Mike Carp has kind of become a forgotten man among Mariners prospects, but he’s changing that in a hurry. Like former Tacoma teammate Mike Wilson did already this season, Carp is thrusting himself into the mix in the best manner possible: By crushing the ball.
His performance tonight for the Rainiers, in their 18-6 win in New Orleans, is the kind that gets you noticed by the right people. Playing against the New Orleans Zephyrs at Zephyr Field, Carp hit a three-run homer in the first inning, a two-run homer in the fifth inning, and a solo homer in the eighth inning. He came up in the ninth with a chance for a four-homer game, and merely hit the ball over the center fielder’s head for a double.
It’s not like this is an isolated hot night, either. Carp’s average is up to .303, with a .606 slugging percentage. He has 10 homers and 28 runs batted in. He has 10 doubles. Each of those numbers would lead the Mariners, most of them by a large margin, the batting average matching Ichiro’s. And that’s despite a very slow start this season. Over his last 18 games, Carp is hitting .405 (30-for-74) with eight homers, eight doubles, 21 runs and 24 RBIs.
I don’t know if Carp, who turns 25 in June, is a great long-term prospect. I know there are those who think not. In his first brief stint in the majors in 2009, he hit .315 with an .878 OPS in 54 at-bats. Then, last year, he hit just .171 in 35 at-bats. No one seemed very excited about him this spring. But while everyone is focusing on Dustin Ackley (who had four hits tonight and is also red-hot, but is likely still a couple of weeks from a callup, because of the arbitration implications), I don’t see how the Mariners can afford to not throw a torrid bat like Carp’s into a lineup that is, to put it bluntly, pathetic.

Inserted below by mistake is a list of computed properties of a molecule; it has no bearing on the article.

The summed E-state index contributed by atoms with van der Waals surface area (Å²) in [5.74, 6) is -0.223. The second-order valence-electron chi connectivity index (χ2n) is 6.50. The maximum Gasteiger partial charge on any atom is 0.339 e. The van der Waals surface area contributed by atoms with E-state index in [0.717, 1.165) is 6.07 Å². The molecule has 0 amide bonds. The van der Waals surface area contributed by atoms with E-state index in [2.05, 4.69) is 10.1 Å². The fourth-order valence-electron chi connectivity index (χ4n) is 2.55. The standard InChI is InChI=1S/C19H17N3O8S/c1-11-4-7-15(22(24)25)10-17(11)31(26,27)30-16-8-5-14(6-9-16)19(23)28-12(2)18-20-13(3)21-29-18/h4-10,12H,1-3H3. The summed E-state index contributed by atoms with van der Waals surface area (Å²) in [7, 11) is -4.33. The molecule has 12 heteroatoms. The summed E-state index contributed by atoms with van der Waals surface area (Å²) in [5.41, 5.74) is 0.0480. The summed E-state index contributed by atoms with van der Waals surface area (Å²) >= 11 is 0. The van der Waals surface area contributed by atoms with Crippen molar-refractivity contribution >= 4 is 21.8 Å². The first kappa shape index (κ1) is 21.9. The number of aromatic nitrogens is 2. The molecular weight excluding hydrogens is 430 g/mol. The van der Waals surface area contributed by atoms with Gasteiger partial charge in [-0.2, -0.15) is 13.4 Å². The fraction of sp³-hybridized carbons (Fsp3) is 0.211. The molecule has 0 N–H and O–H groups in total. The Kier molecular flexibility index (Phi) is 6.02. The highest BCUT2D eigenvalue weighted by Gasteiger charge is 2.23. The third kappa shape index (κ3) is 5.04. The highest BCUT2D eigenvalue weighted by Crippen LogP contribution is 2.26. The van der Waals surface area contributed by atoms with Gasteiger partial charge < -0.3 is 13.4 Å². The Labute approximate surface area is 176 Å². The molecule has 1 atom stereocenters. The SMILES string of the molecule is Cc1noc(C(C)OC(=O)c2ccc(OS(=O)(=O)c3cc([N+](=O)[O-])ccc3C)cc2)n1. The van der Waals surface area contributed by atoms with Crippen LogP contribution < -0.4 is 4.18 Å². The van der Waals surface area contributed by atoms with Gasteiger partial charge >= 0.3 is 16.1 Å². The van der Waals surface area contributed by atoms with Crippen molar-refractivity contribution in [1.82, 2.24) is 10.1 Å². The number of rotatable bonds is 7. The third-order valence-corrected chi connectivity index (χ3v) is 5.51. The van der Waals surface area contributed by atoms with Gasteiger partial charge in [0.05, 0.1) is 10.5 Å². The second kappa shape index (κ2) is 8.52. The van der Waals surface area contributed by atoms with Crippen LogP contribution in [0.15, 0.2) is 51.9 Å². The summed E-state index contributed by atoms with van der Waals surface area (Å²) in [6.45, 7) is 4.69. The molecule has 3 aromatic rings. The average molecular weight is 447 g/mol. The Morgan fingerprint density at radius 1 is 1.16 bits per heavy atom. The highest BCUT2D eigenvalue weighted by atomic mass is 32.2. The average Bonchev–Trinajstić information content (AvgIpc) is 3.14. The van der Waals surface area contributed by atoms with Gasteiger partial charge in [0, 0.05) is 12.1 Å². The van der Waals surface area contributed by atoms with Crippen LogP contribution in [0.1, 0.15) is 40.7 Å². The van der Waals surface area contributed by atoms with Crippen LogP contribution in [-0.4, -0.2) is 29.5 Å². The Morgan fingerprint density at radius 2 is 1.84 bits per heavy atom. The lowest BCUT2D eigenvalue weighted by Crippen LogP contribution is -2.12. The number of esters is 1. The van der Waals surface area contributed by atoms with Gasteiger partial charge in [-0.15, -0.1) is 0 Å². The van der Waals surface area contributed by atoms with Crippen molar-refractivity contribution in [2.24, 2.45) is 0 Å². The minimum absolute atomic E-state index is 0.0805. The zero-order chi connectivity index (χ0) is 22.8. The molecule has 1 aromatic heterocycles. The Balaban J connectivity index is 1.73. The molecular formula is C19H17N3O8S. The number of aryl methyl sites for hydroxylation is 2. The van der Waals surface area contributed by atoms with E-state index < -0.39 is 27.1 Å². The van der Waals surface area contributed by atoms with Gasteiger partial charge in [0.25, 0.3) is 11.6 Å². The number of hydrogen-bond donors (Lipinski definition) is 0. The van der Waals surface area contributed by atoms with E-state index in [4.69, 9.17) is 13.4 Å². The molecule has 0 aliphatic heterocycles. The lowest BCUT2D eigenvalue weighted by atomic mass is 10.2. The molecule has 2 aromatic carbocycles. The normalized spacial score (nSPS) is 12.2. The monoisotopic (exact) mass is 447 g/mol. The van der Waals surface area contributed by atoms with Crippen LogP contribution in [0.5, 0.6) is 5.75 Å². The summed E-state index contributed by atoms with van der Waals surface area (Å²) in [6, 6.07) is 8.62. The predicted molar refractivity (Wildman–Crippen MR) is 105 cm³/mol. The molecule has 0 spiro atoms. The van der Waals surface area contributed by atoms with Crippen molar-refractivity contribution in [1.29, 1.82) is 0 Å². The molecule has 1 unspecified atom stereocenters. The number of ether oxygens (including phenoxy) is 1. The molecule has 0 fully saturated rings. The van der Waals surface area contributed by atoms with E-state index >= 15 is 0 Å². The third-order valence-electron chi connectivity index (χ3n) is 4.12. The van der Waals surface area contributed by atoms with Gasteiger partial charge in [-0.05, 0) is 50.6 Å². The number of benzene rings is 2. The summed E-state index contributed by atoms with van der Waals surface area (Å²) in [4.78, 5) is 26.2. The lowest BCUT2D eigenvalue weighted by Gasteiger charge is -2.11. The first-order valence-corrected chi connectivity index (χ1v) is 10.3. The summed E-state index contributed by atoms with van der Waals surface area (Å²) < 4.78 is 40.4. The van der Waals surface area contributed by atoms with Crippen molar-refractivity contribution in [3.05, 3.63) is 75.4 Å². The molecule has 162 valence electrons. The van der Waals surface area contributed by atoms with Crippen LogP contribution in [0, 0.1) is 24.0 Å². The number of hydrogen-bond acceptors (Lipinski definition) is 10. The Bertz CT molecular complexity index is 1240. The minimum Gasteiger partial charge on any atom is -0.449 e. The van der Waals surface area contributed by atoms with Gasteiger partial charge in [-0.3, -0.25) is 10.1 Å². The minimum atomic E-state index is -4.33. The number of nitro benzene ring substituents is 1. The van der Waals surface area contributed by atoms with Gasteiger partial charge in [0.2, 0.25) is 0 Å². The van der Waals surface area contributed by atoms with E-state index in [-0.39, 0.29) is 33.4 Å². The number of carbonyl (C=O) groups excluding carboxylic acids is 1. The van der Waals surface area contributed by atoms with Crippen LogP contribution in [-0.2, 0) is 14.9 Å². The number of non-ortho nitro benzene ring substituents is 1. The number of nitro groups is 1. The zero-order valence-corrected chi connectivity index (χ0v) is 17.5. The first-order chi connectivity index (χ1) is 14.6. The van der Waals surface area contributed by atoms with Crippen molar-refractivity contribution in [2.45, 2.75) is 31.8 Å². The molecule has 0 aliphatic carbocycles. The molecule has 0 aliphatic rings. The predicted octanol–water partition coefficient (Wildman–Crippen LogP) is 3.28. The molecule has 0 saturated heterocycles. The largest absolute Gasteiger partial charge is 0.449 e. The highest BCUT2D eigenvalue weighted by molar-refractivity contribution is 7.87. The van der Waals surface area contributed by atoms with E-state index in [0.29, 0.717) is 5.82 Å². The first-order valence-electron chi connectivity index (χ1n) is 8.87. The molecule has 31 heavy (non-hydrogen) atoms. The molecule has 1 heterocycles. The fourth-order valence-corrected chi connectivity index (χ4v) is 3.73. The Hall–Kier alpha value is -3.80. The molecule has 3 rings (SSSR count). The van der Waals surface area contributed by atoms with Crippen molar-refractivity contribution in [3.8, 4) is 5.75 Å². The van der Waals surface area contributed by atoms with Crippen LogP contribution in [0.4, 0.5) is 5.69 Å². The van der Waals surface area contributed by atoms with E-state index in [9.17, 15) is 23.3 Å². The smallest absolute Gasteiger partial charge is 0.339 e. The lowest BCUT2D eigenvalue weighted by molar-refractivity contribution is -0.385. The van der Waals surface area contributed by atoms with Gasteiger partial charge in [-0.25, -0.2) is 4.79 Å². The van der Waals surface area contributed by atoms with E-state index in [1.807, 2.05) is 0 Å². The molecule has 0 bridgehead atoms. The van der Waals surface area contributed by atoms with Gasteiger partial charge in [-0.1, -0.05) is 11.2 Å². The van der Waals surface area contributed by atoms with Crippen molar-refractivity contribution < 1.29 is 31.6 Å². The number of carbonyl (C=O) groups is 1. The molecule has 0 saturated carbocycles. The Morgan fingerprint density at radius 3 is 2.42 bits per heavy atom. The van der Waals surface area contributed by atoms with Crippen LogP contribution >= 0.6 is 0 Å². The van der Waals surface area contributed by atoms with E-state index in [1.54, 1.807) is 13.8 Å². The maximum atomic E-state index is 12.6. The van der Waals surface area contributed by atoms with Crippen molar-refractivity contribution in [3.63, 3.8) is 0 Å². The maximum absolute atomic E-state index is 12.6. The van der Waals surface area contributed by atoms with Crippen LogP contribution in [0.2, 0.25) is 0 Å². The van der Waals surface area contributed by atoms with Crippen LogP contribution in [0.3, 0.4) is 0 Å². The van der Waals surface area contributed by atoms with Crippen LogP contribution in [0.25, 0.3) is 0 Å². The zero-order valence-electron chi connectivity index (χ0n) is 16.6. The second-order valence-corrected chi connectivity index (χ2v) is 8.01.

He’s not going to supplant Justin Smoak from first base, obviously. He could play in left field, but the Mariners are still trying to figure out what they have in Carlos Peguero and Mike Wilson. This Mariner season needs to become more and more about looking at their kids and figuring out who’s a keeper and who’s not. That leaves an obvious spot for Mike Carp at designated hitter in place of Jack Cust. Yes, Cust is hitting better of late and getting on base at a nice clip, but he still doesn’t have a home run. He is a cleanup-hitting DH with a .291 slugging percentage. On a power-starved team like the Mariners, at a position that’s purely about production, that’s not acceptable. I’m not advocating cutting Cust — you can make room for Carp easily by reducing the bullpen to six, and sending down Tom Wilhelmsen. Wilhelmsen has pitched exactly two innings in the last 17 games. It would actually help his development to go down and get some work, and Eric Wedge now has a new relief arm to use in Jeff Gray.
The Mariners are a team in desperate need of a hitting spark, and Mike Carp is one of hottest hitters on the planet right now. It’s a perfect time to give him a shot.
(Photo by Associated Press)